Dear Rep. Gowan,

According to this AP story, you seem to believe that real conservatives
must opposed Medicaid expansion and I think that this is mistaken.
I can offer the thoughts of 2 people who most would say are conservative.
Winston Churchill and F. A. Hayek.

In light of these remarks, I hope you reconsider your opposition.


Steven M. Jandreau
Tucson, AZ

In March 1944, he eloquently explained his views on medicine and society to the members of Royal College of Physicians in London:
The discoveries of healing science must be the inheritance of all. That is clear. Disease must be attacked, whether it occurs in the poorest or the richest man or woman simply on the ground that it is the enemy; and it must be attacked just in the same way as the fire brigade will give its full assistance to the humblest cottage as readily as to the most important mansion. Our policy is to create a national health service in order to ensure that everybody in the country, irrespective of means, age, sex, or occupation, shall have equal opportunities to benefit from the best and most up-to-date medical and allied services available.
This passage is from The Road to Serfdom, page 125:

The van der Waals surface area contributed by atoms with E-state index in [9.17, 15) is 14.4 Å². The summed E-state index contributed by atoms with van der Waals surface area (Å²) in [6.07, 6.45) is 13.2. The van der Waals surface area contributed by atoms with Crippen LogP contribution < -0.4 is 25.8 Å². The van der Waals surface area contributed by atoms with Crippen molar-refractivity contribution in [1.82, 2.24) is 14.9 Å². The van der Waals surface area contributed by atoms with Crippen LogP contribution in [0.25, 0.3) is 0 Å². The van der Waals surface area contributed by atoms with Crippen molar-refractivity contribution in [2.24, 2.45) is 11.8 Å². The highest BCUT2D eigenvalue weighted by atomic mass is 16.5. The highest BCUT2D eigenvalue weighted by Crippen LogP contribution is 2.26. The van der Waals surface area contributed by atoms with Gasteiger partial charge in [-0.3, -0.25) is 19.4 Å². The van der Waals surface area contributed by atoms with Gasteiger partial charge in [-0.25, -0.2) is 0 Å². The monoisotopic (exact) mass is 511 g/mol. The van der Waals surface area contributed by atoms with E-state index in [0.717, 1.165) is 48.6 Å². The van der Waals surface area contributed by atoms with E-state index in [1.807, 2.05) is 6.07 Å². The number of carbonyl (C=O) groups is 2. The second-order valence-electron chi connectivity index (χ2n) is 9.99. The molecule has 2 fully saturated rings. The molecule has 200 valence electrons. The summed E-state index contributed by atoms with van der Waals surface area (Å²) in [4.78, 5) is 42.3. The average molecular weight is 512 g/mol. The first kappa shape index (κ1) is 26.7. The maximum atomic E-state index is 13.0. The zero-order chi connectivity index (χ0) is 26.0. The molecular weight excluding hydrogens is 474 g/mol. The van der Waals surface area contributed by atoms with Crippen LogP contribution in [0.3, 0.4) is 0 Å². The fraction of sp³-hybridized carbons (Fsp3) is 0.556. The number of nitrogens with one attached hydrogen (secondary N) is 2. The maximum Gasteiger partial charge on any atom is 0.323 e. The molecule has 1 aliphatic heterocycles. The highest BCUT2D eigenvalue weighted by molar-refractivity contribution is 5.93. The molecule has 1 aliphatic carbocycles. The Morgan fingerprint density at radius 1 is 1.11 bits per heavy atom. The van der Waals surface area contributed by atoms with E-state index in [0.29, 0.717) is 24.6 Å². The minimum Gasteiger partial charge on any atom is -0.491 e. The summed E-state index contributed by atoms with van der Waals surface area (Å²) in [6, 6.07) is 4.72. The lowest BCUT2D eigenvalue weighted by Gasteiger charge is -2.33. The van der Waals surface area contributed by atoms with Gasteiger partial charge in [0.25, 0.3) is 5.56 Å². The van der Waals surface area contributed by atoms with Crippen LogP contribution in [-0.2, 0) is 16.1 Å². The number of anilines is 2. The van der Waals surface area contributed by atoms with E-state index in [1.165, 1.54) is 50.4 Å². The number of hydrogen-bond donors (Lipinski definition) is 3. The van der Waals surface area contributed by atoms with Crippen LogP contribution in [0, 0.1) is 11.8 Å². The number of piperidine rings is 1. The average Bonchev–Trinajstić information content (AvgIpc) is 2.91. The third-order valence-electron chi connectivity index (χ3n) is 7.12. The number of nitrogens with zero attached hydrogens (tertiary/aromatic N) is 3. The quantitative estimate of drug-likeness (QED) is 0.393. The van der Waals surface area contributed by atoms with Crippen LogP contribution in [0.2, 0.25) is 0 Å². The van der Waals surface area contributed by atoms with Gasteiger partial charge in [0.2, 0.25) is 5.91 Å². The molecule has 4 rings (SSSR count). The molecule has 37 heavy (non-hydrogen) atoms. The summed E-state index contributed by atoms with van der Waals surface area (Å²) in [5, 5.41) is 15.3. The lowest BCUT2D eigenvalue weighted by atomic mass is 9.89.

Nor is there any reason why the state should not assist individuals in providing for those common hazards of life against which, because of their uncertainty, few individuals can make adequate provision. Where, as in the case of sickness and accident, neither the desire to avoid such calamities nor the efforts to overcome their consequences are as a rule weakened by the provision of assistance, where, in short, we deal with genuinely insurable risks, the case for the state helping to organise a comprehensive system of social insurance is very strong. There are many points of detail where those wishing to preserve the competitive system and those wishing to supersede it by something different will disagree on the details of such schemes; and it is possible under the name of social insurance to introduce measures which tend to make competition more or less ineffective. But there is no incompatibility in principle between the state providing greater security in this way and the preservation of individual freedom.